Section 4
Chapter 3,297

The absorption and tissue distribution of selenium from high-selenium broccoli are different from selenium from sodium selenite, sodium selenate, and selenomethionine as determined in selenium-deficient rats

Finley, John Weldon

Journal of Agricultural and Food Chemistry 46(9): 3702-3707


ISSN/ISBN: 0021-8561
DOI: 10.1021/jf980027q
Accession: 003296756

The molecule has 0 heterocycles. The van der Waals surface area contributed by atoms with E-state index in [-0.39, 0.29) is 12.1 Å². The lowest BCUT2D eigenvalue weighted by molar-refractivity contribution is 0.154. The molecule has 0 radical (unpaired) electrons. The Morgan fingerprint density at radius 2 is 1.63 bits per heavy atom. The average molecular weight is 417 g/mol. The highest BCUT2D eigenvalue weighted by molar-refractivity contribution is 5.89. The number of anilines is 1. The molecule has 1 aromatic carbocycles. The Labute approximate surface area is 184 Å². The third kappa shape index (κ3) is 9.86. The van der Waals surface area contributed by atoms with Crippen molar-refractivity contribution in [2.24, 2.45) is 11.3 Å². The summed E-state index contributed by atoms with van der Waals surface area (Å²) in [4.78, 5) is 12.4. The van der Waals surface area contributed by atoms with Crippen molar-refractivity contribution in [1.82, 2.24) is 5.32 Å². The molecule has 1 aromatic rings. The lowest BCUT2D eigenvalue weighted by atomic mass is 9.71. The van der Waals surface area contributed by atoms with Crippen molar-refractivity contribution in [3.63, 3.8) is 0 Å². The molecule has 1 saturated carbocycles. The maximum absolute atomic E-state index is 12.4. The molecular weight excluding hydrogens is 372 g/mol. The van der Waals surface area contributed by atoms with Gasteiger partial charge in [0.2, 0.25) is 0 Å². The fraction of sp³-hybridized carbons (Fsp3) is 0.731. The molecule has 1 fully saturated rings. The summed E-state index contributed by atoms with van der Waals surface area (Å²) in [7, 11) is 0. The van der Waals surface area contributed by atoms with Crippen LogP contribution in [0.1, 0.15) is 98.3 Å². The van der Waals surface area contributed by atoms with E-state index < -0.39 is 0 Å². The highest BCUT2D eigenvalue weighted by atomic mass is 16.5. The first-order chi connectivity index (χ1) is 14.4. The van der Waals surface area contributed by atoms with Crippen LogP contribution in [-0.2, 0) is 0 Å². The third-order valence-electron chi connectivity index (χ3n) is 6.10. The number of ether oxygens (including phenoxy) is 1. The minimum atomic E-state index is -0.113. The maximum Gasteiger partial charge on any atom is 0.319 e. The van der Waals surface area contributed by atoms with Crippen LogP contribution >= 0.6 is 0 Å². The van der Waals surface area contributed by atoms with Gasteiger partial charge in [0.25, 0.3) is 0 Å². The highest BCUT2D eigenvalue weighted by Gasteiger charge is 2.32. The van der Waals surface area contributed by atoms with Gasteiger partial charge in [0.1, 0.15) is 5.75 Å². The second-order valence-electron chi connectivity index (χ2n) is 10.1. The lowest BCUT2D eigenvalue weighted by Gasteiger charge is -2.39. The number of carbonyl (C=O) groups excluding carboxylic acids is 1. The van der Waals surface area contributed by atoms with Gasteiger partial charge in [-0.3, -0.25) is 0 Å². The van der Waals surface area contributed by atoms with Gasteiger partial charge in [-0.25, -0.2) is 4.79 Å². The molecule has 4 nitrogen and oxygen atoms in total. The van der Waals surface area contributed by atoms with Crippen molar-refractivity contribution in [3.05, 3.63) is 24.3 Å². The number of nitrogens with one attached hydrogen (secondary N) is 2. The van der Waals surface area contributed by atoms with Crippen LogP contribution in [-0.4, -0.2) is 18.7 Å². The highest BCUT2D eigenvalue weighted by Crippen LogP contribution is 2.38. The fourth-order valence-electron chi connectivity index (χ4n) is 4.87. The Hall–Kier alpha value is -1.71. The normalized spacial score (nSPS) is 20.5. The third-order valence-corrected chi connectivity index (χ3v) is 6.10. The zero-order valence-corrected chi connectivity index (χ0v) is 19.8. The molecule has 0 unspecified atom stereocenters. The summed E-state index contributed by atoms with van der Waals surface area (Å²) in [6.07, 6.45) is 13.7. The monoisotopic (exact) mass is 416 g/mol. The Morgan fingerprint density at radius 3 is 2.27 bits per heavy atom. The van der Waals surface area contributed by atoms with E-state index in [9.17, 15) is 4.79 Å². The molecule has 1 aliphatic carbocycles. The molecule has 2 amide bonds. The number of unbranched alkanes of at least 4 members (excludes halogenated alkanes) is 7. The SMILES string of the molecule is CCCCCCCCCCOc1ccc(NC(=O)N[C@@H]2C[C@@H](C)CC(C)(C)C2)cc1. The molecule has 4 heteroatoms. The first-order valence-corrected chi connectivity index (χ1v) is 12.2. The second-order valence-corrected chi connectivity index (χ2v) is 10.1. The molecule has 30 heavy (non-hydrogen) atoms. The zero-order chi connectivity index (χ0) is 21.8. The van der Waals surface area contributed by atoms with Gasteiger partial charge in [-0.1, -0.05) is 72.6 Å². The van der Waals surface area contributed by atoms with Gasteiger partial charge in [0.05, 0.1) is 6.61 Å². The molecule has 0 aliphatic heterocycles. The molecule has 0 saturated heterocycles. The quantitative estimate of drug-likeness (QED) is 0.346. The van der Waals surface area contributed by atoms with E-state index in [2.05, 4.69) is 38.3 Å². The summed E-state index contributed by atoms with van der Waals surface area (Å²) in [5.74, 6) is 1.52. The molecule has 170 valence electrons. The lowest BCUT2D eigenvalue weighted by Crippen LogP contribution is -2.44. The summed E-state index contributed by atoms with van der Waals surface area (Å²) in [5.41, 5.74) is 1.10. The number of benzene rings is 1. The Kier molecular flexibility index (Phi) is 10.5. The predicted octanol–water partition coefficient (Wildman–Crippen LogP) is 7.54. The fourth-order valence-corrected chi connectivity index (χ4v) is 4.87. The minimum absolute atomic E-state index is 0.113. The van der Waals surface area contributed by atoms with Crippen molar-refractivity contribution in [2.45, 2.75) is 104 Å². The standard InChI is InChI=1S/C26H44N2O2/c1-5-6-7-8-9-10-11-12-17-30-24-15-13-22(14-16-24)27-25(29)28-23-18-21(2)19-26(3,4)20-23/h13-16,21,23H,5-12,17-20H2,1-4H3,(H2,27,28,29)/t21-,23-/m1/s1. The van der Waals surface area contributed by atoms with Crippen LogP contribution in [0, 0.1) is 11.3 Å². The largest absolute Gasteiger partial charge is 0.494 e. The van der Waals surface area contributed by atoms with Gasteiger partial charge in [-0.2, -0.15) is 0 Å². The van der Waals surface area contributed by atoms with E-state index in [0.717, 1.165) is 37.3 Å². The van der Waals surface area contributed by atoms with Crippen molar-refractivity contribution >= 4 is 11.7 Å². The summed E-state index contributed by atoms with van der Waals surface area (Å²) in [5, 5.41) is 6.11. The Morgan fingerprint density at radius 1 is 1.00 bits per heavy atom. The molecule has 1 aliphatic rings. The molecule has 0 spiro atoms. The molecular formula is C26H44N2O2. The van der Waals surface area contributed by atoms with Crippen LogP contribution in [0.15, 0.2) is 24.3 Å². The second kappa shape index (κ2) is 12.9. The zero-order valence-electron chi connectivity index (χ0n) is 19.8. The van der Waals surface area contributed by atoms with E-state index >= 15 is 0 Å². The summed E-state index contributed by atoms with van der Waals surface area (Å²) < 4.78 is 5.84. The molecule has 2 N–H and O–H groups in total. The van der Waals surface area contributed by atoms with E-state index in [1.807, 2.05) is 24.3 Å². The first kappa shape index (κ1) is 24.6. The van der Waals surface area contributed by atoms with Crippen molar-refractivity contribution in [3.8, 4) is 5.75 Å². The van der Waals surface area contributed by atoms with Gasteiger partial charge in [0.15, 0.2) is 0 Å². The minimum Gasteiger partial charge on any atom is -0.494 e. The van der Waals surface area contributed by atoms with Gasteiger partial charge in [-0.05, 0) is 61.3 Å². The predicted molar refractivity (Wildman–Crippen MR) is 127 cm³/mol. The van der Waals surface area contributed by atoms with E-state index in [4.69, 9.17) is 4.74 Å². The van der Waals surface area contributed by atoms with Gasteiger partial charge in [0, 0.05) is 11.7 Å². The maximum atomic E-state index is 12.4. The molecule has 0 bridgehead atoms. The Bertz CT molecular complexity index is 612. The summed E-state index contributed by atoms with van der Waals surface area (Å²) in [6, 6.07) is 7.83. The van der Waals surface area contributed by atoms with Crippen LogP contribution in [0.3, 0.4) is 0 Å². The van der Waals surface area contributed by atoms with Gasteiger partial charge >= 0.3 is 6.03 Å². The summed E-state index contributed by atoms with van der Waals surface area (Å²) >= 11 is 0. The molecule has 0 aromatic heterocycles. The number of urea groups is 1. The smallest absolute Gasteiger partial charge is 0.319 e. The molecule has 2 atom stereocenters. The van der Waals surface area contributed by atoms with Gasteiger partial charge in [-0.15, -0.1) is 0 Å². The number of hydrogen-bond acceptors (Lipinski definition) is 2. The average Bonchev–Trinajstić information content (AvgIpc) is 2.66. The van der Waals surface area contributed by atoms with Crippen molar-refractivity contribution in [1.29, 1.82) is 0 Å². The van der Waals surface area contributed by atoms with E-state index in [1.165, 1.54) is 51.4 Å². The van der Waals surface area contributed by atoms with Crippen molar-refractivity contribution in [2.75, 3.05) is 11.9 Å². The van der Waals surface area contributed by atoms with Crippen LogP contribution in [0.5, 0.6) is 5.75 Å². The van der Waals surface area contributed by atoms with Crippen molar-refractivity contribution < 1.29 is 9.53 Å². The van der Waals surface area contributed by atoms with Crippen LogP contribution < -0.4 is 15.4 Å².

The absorption, tissue distribution, and body retention of selenium (Se) from hydroponically grown high-selenium broccoli were determined in rats. Animals were fed a Torula yeast based diet with no Se or supplemented with 0.1 mg Se/kg diet added as sodium selenate (controls) for six weeks. Selenium-deficient animals were then repleted with Se (0.1 mg/kg diet) supplied as either sodium selenate, sodium selenite, selenomethionine (SeMet), or high-Se broccoli. High-Se broccoli was grown hydroponically and contained 28 mg Se/kg (dry wt). Gross absorption of Se and absorption adjusted. for urinary excretion of Se from high-Se broccoli were significantly lower than from other sources. Sodium selenite, sodium selenate, and SeMet were similarly effective in restoring most measures of Se status; high-selenium broccoli was much less effective. However, Se from high-selenium broccoli was nonsignificantly different from the other forms in restoring kidney and plasma Se concentrations. Similarly, Se from high-selenium broccoli was less effective than the other forms of Se in restoring glutathione peroxidase enzyme activity. We conclude that Se from high-selenium broccoli is absorbed, distributed, and retained in a different manner than Se from sodium selenite, sodium selenate and SeMet. These differences are probably because the metabolic pathway used by Se from high-selenium broccoli is different from the pathways used by the other forms of Se utilized in this study.

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